As travelers across the country begin to make their way home after the Christmas holiday, health leaders are concerned with the possibility of a post-holiday surge in COVID-19 cases.
And those traveling from the United Kingdom must take an extra step before they are allowed to get on a plane, in response to what health officials there are calling a mutant strain of the coronavirus.
In an effort to slow the spread of the deadlier strain from the U.K., the Centers for Disease Control and Prevention announced new testing requirements for those arriving from that nation. Travelers from the U.K. must present a negative COVID-19 test within three days of boarding a flight to the U.S.
According to the CDC, if a traveler does not present the test, the airline must deny that passenger from boarding the flight.
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Scientific opinions are mixed, with some saying publicly the U.S. policy to use testing to keep out the mutant strain is like using a chain link fence to keep out mosquitos. But UCSF infectious disease specialist Dr. Peter Chin-Hong points out the vaccines will be effective against the new strain, which is probably already in the U.S.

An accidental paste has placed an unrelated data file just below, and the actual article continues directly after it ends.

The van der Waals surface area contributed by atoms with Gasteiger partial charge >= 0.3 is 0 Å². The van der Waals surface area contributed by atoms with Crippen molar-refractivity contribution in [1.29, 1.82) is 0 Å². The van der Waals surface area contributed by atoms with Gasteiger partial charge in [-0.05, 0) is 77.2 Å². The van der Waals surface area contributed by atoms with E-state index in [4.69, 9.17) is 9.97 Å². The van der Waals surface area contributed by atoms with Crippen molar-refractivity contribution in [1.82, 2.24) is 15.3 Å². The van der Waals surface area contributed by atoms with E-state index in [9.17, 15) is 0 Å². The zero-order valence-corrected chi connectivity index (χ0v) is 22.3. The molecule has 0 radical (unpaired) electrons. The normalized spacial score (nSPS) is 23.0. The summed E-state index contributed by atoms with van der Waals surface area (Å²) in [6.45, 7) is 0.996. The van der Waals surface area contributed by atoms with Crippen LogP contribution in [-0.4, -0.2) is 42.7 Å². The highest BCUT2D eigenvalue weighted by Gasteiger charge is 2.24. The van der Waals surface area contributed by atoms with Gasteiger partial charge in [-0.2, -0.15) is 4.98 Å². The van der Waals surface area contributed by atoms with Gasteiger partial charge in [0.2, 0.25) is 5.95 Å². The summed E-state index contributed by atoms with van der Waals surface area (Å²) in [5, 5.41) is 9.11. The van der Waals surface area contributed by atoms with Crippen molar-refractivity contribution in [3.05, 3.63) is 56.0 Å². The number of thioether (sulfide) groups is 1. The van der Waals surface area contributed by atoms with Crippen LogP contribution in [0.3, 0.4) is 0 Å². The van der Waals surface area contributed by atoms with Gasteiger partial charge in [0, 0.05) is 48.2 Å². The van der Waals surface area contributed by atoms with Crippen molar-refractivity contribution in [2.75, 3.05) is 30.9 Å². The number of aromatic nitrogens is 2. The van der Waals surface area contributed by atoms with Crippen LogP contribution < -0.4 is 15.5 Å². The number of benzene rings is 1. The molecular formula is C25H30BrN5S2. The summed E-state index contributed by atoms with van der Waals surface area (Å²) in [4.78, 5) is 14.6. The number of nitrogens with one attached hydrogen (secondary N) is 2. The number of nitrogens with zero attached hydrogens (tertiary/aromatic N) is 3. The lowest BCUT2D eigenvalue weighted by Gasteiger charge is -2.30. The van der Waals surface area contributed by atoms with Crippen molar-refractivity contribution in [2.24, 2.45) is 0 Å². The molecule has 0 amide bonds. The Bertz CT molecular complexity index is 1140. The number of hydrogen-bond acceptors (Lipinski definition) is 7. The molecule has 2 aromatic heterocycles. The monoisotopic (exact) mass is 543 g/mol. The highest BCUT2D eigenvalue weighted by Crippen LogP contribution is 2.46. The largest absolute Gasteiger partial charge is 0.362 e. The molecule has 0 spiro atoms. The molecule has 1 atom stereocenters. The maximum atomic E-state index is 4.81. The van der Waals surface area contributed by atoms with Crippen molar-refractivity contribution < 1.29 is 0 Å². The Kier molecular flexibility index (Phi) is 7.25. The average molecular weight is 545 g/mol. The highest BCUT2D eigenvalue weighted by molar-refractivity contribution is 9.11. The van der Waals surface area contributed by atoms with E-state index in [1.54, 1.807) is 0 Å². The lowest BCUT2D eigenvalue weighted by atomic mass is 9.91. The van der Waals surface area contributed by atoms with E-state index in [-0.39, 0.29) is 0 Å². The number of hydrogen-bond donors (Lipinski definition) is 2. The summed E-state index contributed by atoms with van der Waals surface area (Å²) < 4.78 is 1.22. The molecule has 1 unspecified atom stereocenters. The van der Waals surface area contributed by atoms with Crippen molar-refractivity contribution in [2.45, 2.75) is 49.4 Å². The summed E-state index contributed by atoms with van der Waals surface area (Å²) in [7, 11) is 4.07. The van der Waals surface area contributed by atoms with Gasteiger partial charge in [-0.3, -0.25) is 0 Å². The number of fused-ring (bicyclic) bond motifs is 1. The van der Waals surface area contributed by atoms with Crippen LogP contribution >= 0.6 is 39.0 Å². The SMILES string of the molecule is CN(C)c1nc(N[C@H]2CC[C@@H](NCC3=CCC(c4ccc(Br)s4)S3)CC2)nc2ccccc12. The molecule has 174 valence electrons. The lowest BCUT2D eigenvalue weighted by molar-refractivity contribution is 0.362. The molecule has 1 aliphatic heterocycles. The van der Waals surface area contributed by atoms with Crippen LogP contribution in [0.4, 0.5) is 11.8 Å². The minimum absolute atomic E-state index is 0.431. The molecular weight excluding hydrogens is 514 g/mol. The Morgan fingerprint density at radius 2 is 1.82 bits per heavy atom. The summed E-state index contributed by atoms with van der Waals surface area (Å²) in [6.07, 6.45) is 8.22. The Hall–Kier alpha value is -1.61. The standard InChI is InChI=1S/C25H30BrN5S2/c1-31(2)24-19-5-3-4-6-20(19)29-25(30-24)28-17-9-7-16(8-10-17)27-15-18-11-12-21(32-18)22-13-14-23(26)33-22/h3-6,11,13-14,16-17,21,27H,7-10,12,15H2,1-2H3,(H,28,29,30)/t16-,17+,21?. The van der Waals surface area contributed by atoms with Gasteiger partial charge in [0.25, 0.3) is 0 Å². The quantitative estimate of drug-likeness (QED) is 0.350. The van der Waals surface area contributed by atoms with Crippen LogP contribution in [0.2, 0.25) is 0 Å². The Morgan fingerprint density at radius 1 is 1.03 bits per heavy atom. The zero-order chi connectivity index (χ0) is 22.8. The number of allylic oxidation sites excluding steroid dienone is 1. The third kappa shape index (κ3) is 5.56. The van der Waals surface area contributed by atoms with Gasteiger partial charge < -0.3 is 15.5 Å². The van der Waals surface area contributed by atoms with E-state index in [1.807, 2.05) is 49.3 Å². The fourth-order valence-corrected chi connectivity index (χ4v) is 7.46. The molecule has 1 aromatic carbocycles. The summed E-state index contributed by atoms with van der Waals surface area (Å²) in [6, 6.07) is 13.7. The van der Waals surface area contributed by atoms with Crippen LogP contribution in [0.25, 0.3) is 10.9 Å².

"Screening people at the borders with virus testing is something that is completely reasonable, something that other countries have done before. Even Hawaii does that to some level," he said. "So, I think that is something that I support. But a blanket ban, complete overreaction."
The Transportation Security Administration said they screened more than 1 million Americans over the Christmas holiday in midst of a pandemic that is now deadlier than ever. The TSA said Sunday's traffic was just 45% of what it was a year ago, but for many, the concern is still there.
Many communities across the country and in the Bay Area have just a small percentage of their ICU beds available.
"When you're dealing with a baseline of 200,000 new cases a day and about 2,000 deaths per day, with the hospitalizations over 120,000, we are really at a very critical point," infectious disease expert Dr. Anthony Fauci said.
Chin-Hong said the best way to respect the virus, regardless of the strain, is to keep doing the recommended precautions: washing hands, wearing a mask and socially distancing.